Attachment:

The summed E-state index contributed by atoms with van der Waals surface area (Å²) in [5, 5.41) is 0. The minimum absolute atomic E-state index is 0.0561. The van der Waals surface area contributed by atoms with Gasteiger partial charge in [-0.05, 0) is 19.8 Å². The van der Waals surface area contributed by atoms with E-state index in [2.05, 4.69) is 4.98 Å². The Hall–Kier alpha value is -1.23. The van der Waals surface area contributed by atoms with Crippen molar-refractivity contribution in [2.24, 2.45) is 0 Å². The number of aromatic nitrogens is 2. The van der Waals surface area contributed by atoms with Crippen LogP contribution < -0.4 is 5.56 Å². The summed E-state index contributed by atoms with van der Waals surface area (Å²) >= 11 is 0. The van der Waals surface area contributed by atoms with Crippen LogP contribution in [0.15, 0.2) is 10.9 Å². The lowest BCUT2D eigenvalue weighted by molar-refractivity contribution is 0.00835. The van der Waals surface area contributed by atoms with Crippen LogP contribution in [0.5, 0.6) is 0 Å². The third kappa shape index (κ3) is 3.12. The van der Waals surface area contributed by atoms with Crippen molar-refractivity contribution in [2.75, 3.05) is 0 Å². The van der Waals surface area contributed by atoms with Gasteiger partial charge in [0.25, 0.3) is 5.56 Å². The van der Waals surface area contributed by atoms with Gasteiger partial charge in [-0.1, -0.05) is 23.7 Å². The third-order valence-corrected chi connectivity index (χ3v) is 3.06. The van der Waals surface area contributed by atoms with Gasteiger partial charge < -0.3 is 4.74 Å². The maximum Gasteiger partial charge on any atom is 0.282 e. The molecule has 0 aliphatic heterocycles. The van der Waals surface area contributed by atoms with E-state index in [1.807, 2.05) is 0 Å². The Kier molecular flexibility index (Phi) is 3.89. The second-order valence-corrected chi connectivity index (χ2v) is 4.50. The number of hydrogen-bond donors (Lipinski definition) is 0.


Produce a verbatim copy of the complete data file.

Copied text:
The summed E-state index contributed by atoms with van der Waals surface area (Å²) in [5, 5.41) is 0. The minimum absolute atomic E-state index is 0.0561. The van der Waals surface area contributed by atoms with Gasteiger partial charge in [-0.05, 0) is 19.8 Å². The van der Waals surface area contributed by atoms with E-state index in [2.05, 4.69) is 4.98 Å². The Hall–Kier alpha value is -1.23. The van der Waals surface area contributed by atoms with Crippen molar-refractivity contribution in [2.24, 2.45) is 0 Å². The number of aromatic nitrogens is 2. The van der Waals surface area contributed by atoms with Crippen LogP contribution < -0.4 is 5.56 Å². The summed E-state index contributed by atoms with van der Waals surface area (Å²) >= 11 is 0. The van der Waals surface area contributed by atoms with Crippen LogP contribution in [0.15, 0.2) is 10.9 Å². The lowest BCUT2D eigenvalue weighted by molar-refractivity contribution is 0.00835. The van der Waals surface area contributed by atoms with Crippen LogP contribution in [0.5, 0.6) is 0 Å². The third kappa shape index (κ3) is 3.12. The van der Waals surface area contributed by atoms with Crippen molar-refractivity contribution in [2.75, 3.05) is 0 Å². The van der Waals surface area contributed by atoms with Gasteiger partial charge in [0.25, 0.3) is 5.56 Å². The van der Waals surface area contributed by atoms with Gasteiger partial charge in [-0.1, -0.05) is 23.7 Å². The third-order valence-corrected chi connectivity index (χ3v) is 3.06. The van der Waals surface area contributed by atoms with Gasteiger partial charge < -0.3 is 4.74 Å². The maximum Gasteiger partial charge on any atom is 0.282 e. The molecule has 0 aliphatic heterocycles. The van der Waals surface area contributed by atoms with E-state index in [1.807, 2.05) is 0 Å². The Kier molecular flexibility index (Phi) is 3.89. The second-order valence-corrected chi connectivity index (χ2v) is 4.50. The number of hydrogen-bond donors (Lipinski definition) is 0.